Alabama School Superintendent to Defy Atheist Demands to Cancel ‘Prayer Caravan’ Event

ColemanCULLMAN, Ala. — A school district superintendent in Alabama plans to defy demands from a nationally-recognized atheist activist organization to cancel a prayer event slated for next month.

The Wisconsin-based Freedom From Religion Foundation (FFRF) had sent a letter to to Cullman County School District Superintendent Billy Coleman earlier this week, urging him to scrub a scheduled “Prayer Caravan,” set for August 10th.

The caravan is a multi-site prayer gathering where various Christians from the community travel to every school in the district the Saturday before teachers arrive for the new academic year, and then pray on campus for approximately 10-15 minutes. It is described as “a time to lift up [Cullman County’s] schools to God and ask His blessings for the upcoming school year.”

FFRF explained to Coleman that it had been “contacted by several residents” who complained about the planned event, but did not provide the names of the complainants.

“The ‘Prayer Caravan’ event is an especially egregious violation [of the Constitution’s Establishment Clause],” the letter stated. “The event is school-sponsored and school promoted. Indeed you, as superintendent, are promoting the religious ritual. It does not matter that this event occurs outside normal school hours…”

However, Coleman told local television station WIAT that while he did post information about the upcoming caravan on the Cullman County School District website, the event is not sponsored by the district and is therefore lawful.

“This is not something the board voted on,” he advised. “It is just something I started.”

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Coleman states that the event, which he organized independently from the district, has been conducted for three years without any complaints or issues.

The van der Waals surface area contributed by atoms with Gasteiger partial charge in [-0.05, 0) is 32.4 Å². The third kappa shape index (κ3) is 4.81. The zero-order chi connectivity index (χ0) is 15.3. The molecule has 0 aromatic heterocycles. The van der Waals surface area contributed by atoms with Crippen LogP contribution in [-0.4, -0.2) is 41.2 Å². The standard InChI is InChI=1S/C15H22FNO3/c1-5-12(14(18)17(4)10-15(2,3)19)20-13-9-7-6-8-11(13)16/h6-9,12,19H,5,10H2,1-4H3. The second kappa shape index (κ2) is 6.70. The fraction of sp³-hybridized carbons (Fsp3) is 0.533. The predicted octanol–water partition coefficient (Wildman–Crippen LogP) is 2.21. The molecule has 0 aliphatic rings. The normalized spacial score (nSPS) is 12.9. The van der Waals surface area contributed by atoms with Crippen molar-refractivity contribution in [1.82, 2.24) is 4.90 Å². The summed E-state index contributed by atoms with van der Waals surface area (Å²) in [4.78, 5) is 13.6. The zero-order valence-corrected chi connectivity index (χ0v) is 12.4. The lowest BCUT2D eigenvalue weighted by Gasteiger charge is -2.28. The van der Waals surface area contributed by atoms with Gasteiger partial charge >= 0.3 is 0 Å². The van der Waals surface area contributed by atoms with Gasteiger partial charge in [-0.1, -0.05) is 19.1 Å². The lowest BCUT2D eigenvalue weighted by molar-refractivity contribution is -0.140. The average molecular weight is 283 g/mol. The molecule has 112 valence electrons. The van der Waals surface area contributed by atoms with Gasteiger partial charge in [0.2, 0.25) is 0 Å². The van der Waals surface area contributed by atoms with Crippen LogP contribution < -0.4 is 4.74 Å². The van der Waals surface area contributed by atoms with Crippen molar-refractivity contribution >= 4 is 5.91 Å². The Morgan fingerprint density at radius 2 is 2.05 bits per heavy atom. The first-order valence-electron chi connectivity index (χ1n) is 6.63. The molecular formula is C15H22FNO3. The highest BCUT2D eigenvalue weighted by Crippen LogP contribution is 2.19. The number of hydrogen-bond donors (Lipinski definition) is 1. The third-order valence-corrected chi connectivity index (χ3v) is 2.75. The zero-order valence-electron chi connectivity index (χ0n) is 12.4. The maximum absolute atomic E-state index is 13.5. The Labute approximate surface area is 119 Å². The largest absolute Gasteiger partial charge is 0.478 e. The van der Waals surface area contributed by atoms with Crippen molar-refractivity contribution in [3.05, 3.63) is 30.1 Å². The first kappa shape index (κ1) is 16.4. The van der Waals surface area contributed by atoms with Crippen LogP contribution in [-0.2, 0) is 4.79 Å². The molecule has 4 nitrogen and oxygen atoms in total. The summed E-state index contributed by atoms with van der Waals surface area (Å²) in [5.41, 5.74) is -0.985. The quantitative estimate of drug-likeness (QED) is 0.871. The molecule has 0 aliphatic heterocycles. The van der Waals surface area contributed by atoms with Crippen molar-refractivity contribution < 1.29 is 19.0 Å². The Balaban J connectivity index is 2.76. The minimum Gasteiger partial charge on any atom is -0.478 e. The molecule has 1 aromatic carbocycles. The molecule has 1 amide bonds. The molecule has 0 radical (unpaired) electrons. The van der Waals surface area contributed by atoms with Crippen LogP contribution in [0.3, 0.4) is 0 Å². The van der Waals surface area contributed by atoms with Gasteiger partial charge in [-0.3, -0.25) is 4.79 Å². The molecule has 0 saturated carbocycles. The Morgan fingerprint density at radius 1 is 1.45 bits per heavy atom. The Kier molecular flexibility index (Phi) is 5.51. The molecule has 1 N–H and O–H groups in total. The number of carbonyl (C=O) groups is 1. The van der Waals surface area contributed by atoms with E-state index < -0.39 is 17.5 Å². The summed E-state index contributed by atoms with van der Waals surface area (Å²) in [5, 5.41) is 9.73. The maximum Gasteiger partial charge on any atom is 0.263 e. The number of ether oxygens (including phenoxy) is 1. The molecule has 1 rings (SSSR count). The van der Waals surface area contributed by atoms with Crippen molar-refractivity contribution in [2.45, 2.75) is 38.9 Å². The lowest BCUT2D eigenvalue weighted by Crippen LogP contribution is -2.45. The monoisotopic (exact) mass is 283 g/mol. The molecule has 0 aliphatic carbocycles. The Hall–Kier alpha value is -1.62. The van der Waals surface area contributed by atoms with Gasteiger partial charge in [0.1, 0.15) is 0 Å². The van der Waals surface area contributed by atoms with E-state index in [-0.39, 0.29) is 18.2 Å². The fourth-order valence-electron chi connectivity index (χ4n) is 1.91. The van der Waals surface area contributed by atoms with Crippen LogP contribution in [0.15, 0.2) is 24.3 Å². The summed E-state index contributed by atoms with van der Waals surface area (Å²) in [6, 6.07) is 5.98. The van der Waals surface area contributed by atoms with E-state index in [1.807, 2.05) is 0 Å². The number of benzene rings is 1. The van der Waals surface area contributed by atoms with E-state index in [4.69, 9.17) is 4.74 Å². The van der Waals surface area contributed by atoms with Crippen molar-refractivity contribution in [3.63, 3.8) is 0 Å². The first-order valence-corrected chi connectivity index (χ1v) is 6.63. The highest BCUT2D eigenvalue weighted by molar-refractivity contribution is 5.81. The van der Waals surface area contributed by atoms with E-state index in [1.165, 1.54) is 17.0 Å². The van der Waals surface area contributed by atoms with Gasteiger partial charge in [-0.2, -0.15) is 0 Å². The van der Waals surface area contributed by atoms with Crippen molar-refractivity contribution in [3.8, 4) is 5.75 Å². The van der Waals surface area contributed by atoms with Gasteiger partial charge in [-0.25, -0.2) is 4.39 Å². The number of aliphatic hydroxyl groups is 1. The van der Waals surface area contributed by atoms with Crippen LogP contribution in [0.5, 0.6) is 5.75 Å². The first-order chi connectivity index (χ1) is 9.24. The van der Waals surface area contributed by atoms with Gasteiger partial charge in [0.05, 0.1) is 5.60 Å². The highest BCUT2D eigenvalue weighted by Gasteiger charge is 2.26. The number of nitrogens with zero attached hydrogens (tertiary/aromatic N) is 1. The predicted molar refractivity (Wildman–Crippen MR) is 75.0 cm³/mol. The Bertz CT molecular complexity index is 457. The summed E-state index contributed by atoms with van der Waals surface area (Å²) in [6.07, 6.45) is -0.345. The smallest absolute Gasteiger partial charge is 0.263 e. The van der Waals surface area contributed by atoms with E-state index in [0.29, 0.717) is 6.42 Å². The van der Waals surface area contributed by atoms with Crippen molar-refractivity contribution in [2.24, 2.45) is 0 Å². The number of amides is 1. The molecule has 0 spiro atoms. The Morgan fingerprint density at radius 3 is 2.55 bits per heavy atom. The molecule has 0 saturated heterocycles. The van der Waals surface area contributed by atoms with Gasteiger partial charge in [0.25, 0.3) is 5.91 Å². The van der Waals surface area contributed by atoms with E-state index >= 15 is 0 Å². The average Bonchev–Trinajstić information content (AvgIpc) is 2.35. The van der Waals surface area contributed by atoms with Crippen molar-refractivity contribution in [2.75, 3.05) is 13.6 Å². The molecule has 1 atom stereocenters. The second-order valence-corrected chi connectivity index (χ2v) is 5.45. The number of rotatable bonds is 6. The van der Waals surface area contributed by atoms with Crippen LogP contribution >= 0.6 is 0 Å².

“I announced our times of where we would be on our website, [but] we took them off out of respect for concerns,” Coleman told the outlet. “So, I guess that led them to believe [that I sponsored the gathering].”

In its letter to the superintendent, FFRF also accused the district of having students recite the Lord’s Prayer every morning, praying along as it is read over the loudspeaker. However, Coleman also denied the claim, stating that there is only a moment of silence at the start of each school day.

“By allowing the recitation of the Lord’s Prayer as part of the school day, Cullman County schools flouts established law,” the letter from FFRF stated. “The availability of the students to opt out of the prayer is irrelevant.”

While Coleman was willing to remove the event information from the district website in an effort to appease the organization, he said that the prayer caravan will go forward as planned.

“The school system doesn’t sponsor it, so they’re not going to cancel it. There’s nothing to cancel from their standpoint,” he told television station WAFF. “I initiated it, [but] I am not going to cancel it.”

It is not known whether Coleman has yet supplied official notice to FFRF.


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